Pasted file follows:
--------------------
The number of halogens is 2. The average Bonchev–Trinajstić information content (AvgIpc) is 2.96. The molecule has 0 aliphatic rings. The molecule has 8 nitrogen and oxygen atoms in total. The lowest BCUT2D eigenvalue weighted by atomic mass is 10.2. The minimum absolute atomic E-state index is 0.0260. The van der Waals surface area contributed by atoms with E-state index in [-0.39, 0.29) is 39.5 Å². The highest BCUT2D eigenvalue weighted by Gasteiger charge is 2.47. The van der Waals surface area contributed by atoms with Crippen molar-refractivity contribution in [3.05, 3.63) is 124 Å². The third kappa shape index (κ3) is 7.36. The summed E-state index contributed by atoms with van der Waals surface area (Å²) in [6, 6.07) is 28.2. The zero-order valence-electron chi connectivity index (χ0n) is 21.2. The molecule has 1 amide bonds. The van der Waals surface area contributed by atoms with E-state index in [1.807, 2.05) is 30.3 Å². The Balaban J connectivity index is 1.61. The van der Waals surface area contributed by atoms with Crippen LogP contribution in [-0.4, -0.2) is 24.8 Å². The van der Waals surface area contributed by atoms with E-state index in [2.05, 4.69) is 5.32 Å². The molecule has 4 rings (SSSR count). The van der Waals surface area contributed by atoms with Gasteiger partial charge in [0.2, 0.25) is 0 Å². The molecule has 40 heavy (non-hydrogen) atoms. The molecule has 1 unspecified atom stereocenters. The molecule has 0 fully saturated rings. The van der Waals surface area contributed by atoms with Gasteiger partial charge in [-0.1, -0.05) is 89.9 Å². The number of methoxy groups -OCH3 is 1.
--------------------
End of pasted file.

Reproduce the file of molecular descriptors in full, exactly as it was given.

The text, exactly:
The number of halogens is 2. The average Bonchev–Trinajstić information content (AvgIpc) is 2.96. The molecule has 0 aliphatic rings. The molecule has 8 nitrogen and oxygen atoms in total. The lowest BCUT2D eigenvalue weighted by atomic mass is 10.2. The minimum absolute atomic E-state index is 0.0260. The van der Waals surface area contributed by atoms with E-state index in [-0.39, 0.29) is 39.5 Å². The highest BCUT2D eigenvalue weighted by Gasteiger charge is 2.47. The van der Waals surface area contributed by atoms with Crippen molar-refractivity contribution in [3.05, 3.63) is 124 Å². The third kappa shape index (κ3) is 7.36. The summed E-state index contributed by atoms with van der Waals surface area (Å²) in [6, 6.07) is 28.2. The zero-order valence-electron chi connectivity index (χ0n) is 21.2. The molecule has 1 amide bonds. The van der Waals surface area contributed by atoms with E-state index in [1.807, 2.05) is 30.3 Å². The Balaban J connectivity index is 1.61. The van der Waals surface area contributed by atoms with Crippen LogP contribution in [-0.4, -0.2) is 24.8 Å². The van der Waals surface area contributed by atoms with E-state index in [2.05, 4.69) is 5.32 Å². The molecule has 4 rings (SSSR count). The van der Waals surface area contributed by atoms with Gasteiger partial charge in [0.2, 0.25) is 0 Å². The molecule has 40 heavy (non-hydrogen) atoms. The molecule has 1 unspecified atom stereocenters. The molecule has 0 fully saturated rings. The van der Waals surface area contributed by atoms with Gasteiger partial charge in [-0.1, -0.05) is 89.9 Å². The number of methoxy groups -OCH3 is 1.